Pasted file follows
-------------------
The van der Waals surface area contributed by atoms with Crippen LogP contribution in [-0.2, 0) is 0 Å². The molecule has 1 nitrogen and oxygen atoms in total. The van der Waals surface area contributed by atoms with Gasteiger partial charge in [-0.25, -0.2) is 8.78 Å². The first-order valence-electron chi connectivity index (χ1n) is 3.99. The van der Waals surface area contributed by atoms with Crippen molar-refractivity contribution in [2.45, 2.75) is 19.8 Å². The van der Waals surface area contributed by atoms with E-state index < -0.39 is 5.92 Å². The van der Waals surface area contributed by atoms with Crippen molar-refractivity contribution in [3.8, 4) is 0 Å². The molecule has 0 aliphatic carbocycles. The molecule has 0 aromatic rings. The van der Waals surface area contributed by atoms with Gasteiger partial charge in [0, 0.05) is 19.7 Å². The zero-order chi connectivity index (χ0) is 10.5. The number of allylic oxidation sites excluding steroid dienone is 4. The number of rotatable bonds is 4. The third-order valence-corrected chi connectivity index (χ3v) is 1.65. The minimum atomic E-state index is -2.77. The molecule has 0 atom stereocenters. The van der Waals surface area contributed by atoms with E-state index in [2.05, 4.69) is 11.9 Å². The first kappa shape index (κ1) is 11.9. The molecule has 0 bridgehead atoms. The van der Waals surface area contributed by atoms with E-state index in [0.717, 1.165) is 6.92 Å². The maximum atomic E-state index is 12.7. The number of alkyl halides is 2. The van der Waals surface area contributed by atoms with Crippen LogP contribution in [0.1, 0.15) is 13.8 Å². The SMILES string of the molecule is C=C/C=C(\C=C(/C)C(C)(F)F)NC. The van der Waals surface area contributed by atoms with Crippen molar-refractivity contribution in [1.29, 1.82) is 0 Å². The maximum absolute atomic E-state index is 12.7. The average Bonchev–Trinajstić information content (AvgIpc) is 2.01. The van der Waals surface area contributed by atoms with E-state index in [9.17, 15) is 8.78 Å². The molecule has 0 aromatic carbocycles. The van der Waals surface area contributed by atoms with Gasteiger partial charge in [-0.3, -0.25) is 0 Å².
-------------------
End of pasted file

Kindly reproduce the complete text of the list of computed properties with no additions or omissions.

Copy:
The van der Waals surface area contributed by atoms with Crippen LogP contribution in [-0.2, 0) is 0 Å². The molecule has 1 nitrogen and oxygen atoms in total. The van der Waals surface area contributed by atoms with Gasteiger partial charge in [-0.25, -0.2) is 8.78 Å². The first-order valence-electron chi connectivity index (χ1n) is 3.99. The van der Waals surface area contributed by atoms with Crippen molar-refractivity contribution in [2.45, 2.75) is 19.8 Å². The van der Waals surface area contributed by atoms with E-state index < -0.39 is 5.92 Å². The van der Waals surface area contributed by atoms with Crippen molar-refractivity contribution in [3.8, 4) is 0 Å². The molecule has 0 aliphatic carbocycles. The molecule has 0 aromatic rings. The van der Waals surface area contributed by atoms with Gasteiger partial charge in [0, 0.05) is 19.7 Å². The zero-order chi connectivity index (χ0) is 10.5. The number of allylic oxidation sites excluding steroid dienone is 4. The number of rotatable bonds is 4. The third-order valence-corrected chi connectivity index (χ3v) is 1.65. The minimum atomic E-state index is -2.77. The molecule has 0 atom stereocenters. The van der Waals surface area contributed by atoms with E-state index in [2.05, 4.69) is 11.9 Å². The first kappa shape index (κ1) is 11.9. The molecule has 0 bridgehead atoms. The van der Waals surface area contributed by atoms with E-state index in [0.717, 1.165) is 6.92 Å². The maximum atomic E-state index is 12.7. The number of alkyl halides is 2. The van der Waals surface area contributed by atoms with Crippen LogP contribution in [0.1, 0.15) is 13.8 Å². The SMILES string of the molecule is C=C/C=C(\C=C(/C)C(C)(F)F)NC. The van der Waals surface area contributed by atoms with Crippen molar-refractivity contribution in [1.29, 1.82) is 0 Å². The maximum absolute atomic E-state index is 12.7. The average Bonchev–Trinajstić information content (AvgIpc) is 2.01. The van der Waals surface area contributed by atoms with E-state index in [9.17, 15) is 8.78 Å². The molecule has 0 aromatic carbocycles. The van der Waals surface area contributed by atoms with Gasteiger partial charge in [-0.3, -0.25) is 0 Å².